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Shepherd (Michiel Huisman) literally herds his own flock in Polish director Malgorzata Szumowska’s new film The Other Lamb (from screenwriter CS McMullen). He has gathered women – deemed somehow broken before encountering him – and given them a belief system, rooted in a pagan cultish form of Christianity it seems. The women convert, joining a sisterhood of sorts as wives and mothers, all serving the wishes and whims of Shepherd.

They live well-off the grid, in a wooded community, tending to their own animals and the needs of the whole. A hierarchy exists, color-coded clothing delineates the wives from children and during menstruation or the start of cycles for the youngest, those women are separated from the main group. It is curious to note that there are no other male offspring. At one point, we are reminded that there can only be one ram in a flock.


Raffey Cassidy in ‘The Other Lamb’

One young woman, Selah (Raffey Cassidy) stands on the cusp of womanhood. She’s eager and headstrong, attentively assessing the roles of the wives, figuring out ways to position herself to get in Shepherd’s good graces. All of the wives long for his favor, to feel his serene and loving gaze on their skin. He is the sun, even amongst the outcasts in seclusion.

But there is brutality in Shepherd, which Selah catches glimpses of, which intensifies as her approach to womanhood nears. He enforces his rule with an iron fist, sometimes literally, and individual members of the flock are not above manipulating situations for their own gain.

When the outside world, in the form of a police officer who comes upon their makeshift commune, orders Shepherd and the flock to move on, the journey to a new Eden gains mythic weight in what appears to be a post-apocalyptic setting. They encounter abandoned cabins, which Shepherd tells the young like Selah to avoid because they are broken places full of broken things, but Selah begins to wonder and imagine what those places, things and ultimately the people who lived there were like.

At the same time, Selah starts to hear – more and more – from some of the older wives how much she reminds them of her mother. Within such a communal system, it would seem that children wouldn’t be intimately connected to their birth mother, since all wives and older children share responsibility for the youngest in the flock, but Selah’s mother died, leaving a lasting impression on both her surviving sisters and Shepherd.

These anecdotal snatches of memory shared with Selah are akin to similar sentiments shared with the Connelly sisters – Priscilla (Sophie Lowe) and Mary Beth (Morgan Saylor) – in Bridget Savage Cole and Danielle Krudy’s slow-burning neo-noir tale Blow the Man Down, which just recently premiered on Amazon. In that film, the sisters struggle to hold their own following the loss of their mother after a prolonged sickness. They live in a small isolated fishing town in Maine, and Mary Beth, in particular, feels stymied, eager to escape to live beyond the community.


Morgan Saylor and Sophie Lowe in ‘Blow the Man Down.’

A run-in, post-funeral, with the town’s bad seed (Ebon Moss-Bachrach), forces Mary Beth to enlist Priscilla’s assistance in covering up a murder. As if things weren’t tough enough, the sisters realize they may also be close to losing the family’s business (a fish market) and their home.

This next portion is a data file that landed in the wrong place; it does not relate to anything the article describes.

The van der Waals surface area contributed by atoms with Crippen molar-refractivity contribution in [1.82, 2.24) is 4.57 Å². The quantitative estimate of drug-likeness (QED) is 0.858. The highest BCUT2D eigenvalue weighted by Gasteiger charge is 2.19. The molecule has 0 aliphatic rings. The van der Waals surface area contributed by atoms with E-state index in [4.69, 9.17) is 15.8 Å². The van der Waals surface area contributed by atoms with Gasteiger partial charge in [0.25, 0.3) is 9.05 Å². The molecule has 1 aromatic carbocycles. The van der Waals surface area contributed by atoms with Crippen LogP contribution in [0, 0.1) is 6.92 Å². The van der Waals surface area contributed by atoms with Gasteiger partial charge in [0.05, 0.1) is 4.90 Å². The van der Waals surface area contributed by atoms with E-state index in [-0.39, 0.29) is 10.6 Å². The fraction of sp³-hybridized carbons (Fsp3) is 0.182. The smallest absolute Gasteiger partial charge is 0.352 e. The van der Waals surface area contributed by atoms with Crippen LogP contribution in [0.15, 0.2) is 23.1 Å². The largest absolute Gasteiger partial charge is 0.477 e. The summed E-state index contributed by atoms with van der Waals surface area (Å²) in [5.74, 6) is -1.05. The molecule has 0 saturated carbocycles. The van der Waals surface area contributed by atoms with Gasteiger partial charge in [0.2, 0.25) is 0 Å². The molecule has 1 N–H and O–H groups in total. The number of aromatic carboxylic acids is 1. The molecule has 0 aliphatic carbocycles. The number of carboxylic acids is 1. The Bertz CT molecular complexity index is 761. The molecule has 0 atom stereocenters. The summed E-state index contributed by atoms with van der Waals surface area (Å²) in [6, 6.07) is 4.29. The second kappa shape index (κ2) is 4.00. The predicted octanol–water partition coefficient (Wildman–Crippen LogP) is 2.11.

But along the way, as the screws seem to tighten, Priscilla and Mary Beth start hearing stories about their mother from a few of the older ladies in town (June Squibb, Marceline Hugot, and Annette O’Toole) and they receive visits from Enid Devlin (Margo Martindale), the matriarch in charge of the local flophouse. Enid tells the sisters of her own surprising relationship with their mother and before long, we (and they) recognize where power truly resides in their community and what it takes to maintain that structure.

That is exactly the same situation Selah finds herself in, as she biologically enters womanhood and contends with recurring dreams or visions of where he life might lead and whether or not it includes becoming a wife of Shepherd’s. Each and every step along Selah’s path feels full of portent, but notions of fate and destiny take a backseat as her passions seize control.

The Other Lamb achieves its hushed state of grace thanks to the otherworldly presence and performances of Huisman and Cassidy. In past work (Orphan Black and Treme on the television side, World War Z and The Age of Adaline on the big screen), Huisman has maintained a beatific aura despite the darkness his characters often find themselves in. Here, in the quiet contemplative moments, he inspires faith and fidelity with a touch or a gesture, but flips the switch without hesitation, striking fear in the flock.

Cassidy though has the more difficult challenge. Selah’s journey is a coming-of-age, full of rushing hormones and unfamiliar emotional swings, but also with a nearly pre-ordained fate looming. Is she the next step in the evolution of the community? Can she maintain faith in Shepherd, while also testing the limits of her own new reality? To give voice and herself over to such a role could be overwhelming, but Cassidy finds a truth that feels perfectly right for Selah.

Selah and the Connelly sisters join a new sisterhood onscreen. These indie women are doing it for themselves and along with their female creators, writing a narrative for wild women who are ready to take charge, women made as The Other Lamb tells us, “of midnight and teeth.”

With mothers like these, who needs the sun?